I met her when I was about to get into our car, which was parked on the street beside her house. She was getting her mail.
I smiled and said, “Hi,” and Mary replied with her own smiling “Hi.”
We began to talk more each time our paths crossed until one day, she invited me in for lemonade. It was summertime. Hot. Humid. And I was pregnant. I already had a two year old son and Mary had a son – eighteen months old. We had a lot in common.
We soon became good friends. Some afternoons, she came to my house and our boys played while we had something to drink and conversation. Or I went to hers and we did the same. Every so often, in the evening, when our husbands were home, the four of us got together and talked, enjoyed a snack and watched a little TV while the boys played.
It was a nice relationship.
In August, when I went to the hospital to have my baby, Mary came to visit me. She brought me a beautiful yellow rose. Nurses thought we were sisters. They said we looked alike. I took that as a compliment.
Mary was very pretty! She had dark, curly, shoulder length hair, fair skin and sky blue eyes. Her ready smile exposed perfect white teeth. And she was as sweet as she was pretty! I couldn’t find one thing wrong with her.
I hoped we’d always be friends, but it wasn’t to be.
One day, out of the blue, she broke the news that her husband, Ben, had been transferred. They had to move away.
That was a sad day! We both shed a few tears. I’d never had a friend quite like Mary. It’s hard to explain our friendship. Although it was short, it was different. Reliable.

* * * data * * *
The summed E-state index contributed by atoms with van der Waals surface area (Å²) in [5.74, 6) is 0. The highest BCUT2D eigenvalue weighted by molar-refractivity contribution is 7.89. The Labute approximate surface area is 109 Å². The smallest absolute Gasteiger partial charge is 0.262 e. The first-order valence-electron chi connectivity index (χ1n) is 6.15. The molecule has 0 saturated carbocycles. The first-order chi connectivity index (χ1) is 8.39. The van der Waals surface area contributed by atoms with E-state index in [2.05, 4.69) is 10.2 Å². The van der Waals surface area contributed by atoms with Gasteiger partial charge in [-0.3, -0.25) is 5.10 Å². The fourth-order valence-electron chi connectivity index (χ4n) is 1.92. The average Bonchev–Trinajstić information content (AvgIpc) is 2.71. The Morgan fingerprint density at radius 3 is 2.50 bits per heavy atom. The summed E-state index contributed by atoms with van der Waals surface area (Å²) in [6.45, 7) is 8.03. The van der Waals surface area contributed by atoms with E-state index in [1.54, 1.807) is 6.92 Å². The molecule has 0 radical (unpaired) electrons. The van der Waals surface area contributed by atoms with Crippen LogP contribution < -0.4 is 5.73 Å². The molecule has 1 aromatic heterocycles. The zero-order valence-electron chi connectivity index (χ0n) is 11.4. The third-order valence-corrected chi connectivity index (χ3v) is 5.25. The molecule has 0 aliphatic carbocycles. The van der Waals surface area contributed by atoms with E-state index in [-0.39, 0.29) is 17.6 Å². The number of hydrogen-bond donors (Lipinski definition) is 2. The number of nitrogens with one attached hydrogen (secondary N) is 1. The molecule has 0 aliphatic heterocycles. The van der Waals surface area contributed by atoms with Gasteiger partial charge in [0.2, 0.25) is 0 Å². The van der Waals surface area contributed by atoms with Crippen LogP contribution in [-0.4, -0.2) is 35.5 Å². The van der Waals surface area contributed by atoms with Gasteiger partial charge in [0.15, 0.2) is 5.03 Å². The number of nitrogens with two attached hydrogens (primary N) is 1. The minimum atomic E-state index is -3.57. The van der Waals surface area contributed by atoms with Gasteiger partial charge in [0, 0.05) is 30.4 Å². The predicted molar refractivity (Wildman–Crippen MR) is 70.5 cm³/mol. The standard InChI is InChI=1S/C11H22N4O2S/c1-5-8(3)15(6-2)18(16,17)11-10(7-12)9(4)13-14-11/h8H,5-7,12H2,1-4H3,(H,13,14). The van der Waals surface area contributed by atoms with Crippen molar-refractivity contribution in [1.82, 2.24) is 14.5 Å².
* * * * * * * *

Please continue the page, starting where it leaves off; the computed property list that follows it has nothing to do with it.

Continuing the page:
After they were gone, we wrote letters (this was before the days of e-mail and unlimited phone service), sent Christmas cards and birthday cards for a few years – and then we started receiving and sending them further and further apart until we slowly lost touch altogether.
When I think of Mary, I remember this familiar quote:
“Some people come into our lives and quickly go. Some stay for a while and leave footprints on our hearts. And we are never, ever the same.”
I think we've all had a friend like Mary at some time in our life. Nice story Peg.
Love this story about your friendship with Mary. I think we have only one or two really good friendships in our lives. Sounds like this was one of yours. To bad it couldn't last forever.
Lovely how the two of you hit it off right from the beginning. Sorry it was over so soon.
great peg as always. sam
Some of your stories grab the heart and twist it Peggy. You seem to have a talent for doing that. I love this story!
Yes . . . never ever the same. What a depth of experience you've had in your life. Your beautiful stories seem without end.
This struck a cord with me, because I was usually the friend whose husband got transferred. Over all the years we moved around I still remain friends with a few people that were meant to stay. Great memories never fade.
Thanks for commenting, Barbara! It seems we're opposites. I was always the one who got left behind. My lifelong friend and I were separated in our twenties by her husband's transfer. However, we've not only stayed in touch, but stayed as close as sisters for about five decades! With today's technology, it's not difficult. But I never found Mary again! I've been reading your blog. Will see you there soon. :)
--I hope that you and Mary still connect thru Facebook or email. It would be a shame if you didn't' Xx
Nope! Though I've tried, I can't find her anywhere. Saddens me. Thanks, for commenting, Inner Chick.
It's sad when people drift apart. It's happened to me so many times that I'm very reluctant to try and forge new friendships.
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